DNA sleuths solve mystery of the 2,000-year old corpse

Skeleton in an excavation site.
Image caption,DNA analysis showed that this young man travelled to Cambridgeshire from the furthest reaches of the Roman Empire 2,000 years ago

How did a young man born 2,000 years ago near what is now southern Russia, end up in the English countryside?

DNA sleuths have retraced his steps while shedding light on a key episode in the history of Roman Britain.

Research shows that the skeleton found in Cambridgeshire is of a man from a nomadic group known as Sarmatians.

It is the first biological proof that these people came to Britain from the furthest reaches of the Roman empire and that some lived in the countryside.

The remains were discovered during excavations to improve the A14 road between Cambridge and Huntingdon.

The scientific techniques used will help reveal the usually untold stories of ordinary people behind great historical events.

They include reading the genetic code in fossilised bone fragments that are hundreds of thousands of years old, which shows an individual’s ethnic origin.

Dr Marina Silva extracts the ancient DNA
Image caption,Dr Marina Silva extracted the ancient DNA and then made sense of its genetic code

Archaeologists discovered a complete, well-preserved skeleton of a man, they named Offord Cluny 203645 – a combination of the Cambridgeshire village he was found in and his specimen number. He was buried by himself without any personal possessions in a ditch, so there was little to go on to establish his identity.

Dr Marina Silva of the Ancient Genomics Laboratory at the Francis Crick Institute, in London, extracted and decoded Offord’s ancient DNA from a tiny bone taken from his inner ear, which was the best preserved part of the entire skeleton.

“This is not like testing the DNA of someone who is alive,” she explained.

“The DNA is very fragmented and damaged. However, we were able to (decode) enough of it.

“The first thing we saw was that genetically he was very different to the other Romano-British individuals studied so far.”

The latest ancient DNA analysis methods are now able to flesh out the human stories behind events that, until recently, have been reconstructed only by documents and archaeological evidence.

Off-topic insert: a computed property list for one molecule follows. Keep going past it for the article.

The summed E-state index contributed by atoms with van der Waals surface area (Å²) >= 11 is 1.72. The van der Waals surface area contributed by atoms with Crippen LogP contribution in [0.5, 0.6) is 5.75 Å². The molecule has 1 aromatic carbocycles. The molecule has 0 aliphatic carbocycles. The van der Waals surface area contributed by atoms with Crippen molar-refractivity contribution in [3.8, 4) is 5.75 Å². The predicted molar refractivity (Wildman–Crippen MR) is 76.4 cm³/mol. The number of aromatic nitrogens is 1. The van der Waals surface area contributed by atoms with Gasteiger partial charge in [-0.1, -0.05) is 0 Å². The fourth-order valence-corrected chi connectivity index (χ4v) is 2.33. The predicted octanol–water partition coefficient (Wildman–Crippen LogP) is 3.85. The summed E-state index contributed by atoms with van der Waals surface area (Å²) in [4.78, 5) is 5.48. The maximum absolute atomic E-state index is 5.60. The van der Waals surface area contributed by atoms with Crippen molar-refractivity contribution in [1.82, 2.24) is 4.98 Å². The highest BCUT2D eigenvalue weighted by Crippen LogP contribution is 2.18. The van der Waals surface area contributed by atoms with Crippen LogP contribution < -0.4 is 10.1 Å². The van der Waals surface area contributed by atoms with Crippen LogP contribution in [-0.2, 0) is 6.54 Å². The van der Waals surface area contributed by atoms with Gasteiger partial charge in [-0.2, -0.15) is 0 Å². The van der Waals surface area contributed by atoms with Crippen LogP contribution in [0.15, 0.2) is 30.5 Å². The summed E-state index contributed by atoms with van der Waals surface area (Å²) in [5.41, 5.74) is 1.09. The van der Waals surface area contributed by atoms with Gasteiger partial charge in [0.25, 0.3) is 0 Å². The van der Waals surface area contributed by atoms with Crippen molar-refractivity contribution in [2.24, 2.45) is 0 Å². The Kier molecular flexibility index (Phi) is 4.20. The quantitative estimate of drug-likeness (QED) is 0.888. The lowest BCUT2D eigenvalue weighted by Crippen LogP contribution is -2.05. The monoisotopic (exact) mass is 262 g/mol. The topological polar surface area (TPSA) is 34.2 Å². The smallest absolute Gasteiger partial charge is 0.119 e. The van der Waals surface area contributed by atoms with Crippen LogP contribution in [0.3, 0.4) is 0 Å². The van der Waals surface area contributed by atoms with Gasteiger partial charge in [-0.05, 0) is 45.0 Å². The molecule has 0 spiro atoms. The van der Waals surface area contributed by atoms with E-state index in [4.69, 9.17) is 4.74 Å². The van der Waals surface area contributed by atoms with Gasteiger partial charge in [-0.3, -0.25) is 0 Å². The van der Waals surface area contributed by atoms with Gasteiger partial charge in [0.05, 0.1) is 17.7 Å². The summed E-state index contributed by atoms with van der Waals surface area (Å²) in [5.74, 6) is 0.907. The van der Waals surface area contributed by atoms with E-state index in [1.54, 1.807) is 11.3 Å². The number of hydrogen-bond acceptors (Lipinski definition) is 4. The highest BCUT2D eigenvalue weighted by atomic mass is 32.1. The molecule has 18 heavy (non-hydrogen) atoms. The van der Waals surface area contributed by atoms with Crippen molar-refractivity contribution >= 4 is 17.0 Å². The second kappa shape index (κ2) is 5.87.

These largely tell the tales of the wealthy and powerful.

Map of the Roman Empire at the start of the 3rd century AD and the areas of in the Middle East inhabited by the Sarmatians

The latest research is a detective story which uses cutting edge forensic science to unravel the mystery of an ordinary person – a young man buried in a ditch in Cambridgeshire between 126 and 228 AD, during the Roman occupation of Britain.

At first, archaeologists thought Offord to be an unremarkable discovery of a local man. But DNA analysis at Dr Silva’s lab showed that he was from the furthest reaches of the Roman Empire, an area that is currently southern Russia, Armenia, and Ukraine.

The analysis showed him to be a Sarmatian, who are Iranian-speaking people, renowned for their horse-riding skills.

So how did he end up in a sleepy backwater of the empire so far from home?

To find the answers, a team from the archaeology department of Durham University used another exciting analysis technique to examine his fossilised teeth, which have chemical traces of what he ate.

Skull and teeth of skeleton
Image caption,Analysis of his teeth showed that his diet had gradually changed since the age of five

Teeth develop over time, so just like tree rings, each layer records a snapshot of the chemicals that surrounded them at that moment in time.

The analysis showed that until the age of six he ate millets and sorghum grains, known scientifically as C4 crops, which are plentiful in the region where Sarmatians were known to have lived.

But over time, analysis showed a gradual decrease in his consumption of these grains and more wheat, found in western Europe, according to Prof Janet Montgomery.

“The (analysis) tells us that he, and not his ancestors, made the journey to Britain. As he grew up, he migrated west, and these plants disappeared from his diet.”

The Roman Army defeats the Sarmatians, depicted on Trajan's Column in Rome (from Conrad Cichorius' The Reliefs of Trajan's Column, Berlin, 1896)
Image caption,A scene depicting the defeat of the Sarmatian army by Roman forces in 175 AD

Historical records indicate that Offord could have been a cavalry man’s son, or possibly his slave. They show that around the time he lived, a unit of the Sarmatian cavalry incorporated into the Roman army was posted to Britain.

The DNA evidence confirms this picture, according to Dr Alex Smith of MOLA Headland Infrastructure, the company that led the excavation.

“This is the first biological evidence,” he told BBC News.

“The availability of these DNA and chemical analysis techniques means that we can now ask different questions and look at how societies formed, their make-up and how they evolved in the Roman period.

“It suggests that there was much greater movement, not just in the cities but also the countryside.”

Archaeologists excavating at the site
Image caption,The remains were discovered as part of excavations undertaken as part of the A14 road improvement scheme between Cambridge and Huntingdon

Dr Pontus Skoglund, who heads the ancient genomics laboratory at the Crick, told BBC News that the new technology is transforming our understanding of the past.

“The main impact of ancient DNA to date has http://katasungokong.com/ been improving our understanding of the Stone and Bronze Ages, but with better techniques, we are also starting to transform our understanding of the Roman and later periods.”

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